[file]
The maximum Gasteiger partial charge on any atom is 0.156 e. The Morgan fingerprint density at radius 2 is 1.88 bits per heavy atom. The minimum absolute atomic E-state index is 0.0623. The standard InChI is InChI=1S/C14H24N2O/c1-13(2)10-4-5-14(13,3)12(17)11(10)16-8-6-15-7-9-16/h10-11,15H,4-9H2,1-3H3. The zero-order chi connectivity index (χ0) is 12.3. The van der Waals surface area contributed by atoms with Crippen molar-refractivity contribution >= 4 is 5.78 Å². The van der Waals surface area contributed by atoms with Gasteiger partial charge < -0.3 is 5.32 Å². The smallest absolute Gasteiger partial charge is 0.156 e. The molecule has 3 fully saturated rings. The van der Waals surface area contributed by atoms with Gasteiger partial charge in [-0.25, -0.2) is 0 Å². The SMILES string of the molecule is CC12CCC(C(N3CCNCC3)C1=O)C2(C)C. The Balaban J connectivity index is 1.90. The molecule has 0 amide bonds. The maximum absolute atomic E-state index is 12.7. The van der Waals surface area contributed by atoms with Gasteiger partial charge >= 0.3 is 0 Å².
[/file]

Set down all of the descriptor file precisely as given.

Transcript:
The maximum Gasteiger partial charge on any atom is 0.156 e. The Morgan fingerprint density at radius 2 is 1.88 bits per heavy atom. The minimum absolute atomic E-state index is 0.0623. The standard InChI is InChI=1S/C14H24N2O/c1-13(2)10-4-5-14(13,3)12(17)11(10)16-8-6-15-7-9-16/h10-11,15H,4-9H2,1-3H3. The zero-order chi connectivity index (χ0) is 12.3. The van der Waals surface area contributed by atoms with Crippen molar-refractivity contribution >= 4 is 5.78 Å². The van der Waals surface area contributed by atoms with Gasteiger partial charge < -0.3 is 5.32 Å². The smallest absolute Gasteiger partial charge is 0.156 e. The molecule has 3 fully saturated rings. The van der Waals surface area contributed by atoms with Gasteiger partial charge in [-0.25, -0.2) is 0 Å². The SMILES string of the molecule is CC12CCC(C(N3CCNCC3)C1=O)C2(C)C. The Balaban J connectivity index is 1.90. The molecule has 0 amide bonds. The maximum absolute atomic E-state index is 12.7. The van der Waals surface area contributed by atoms with Gasteiger partial charge >= 0.3 is 0 Å².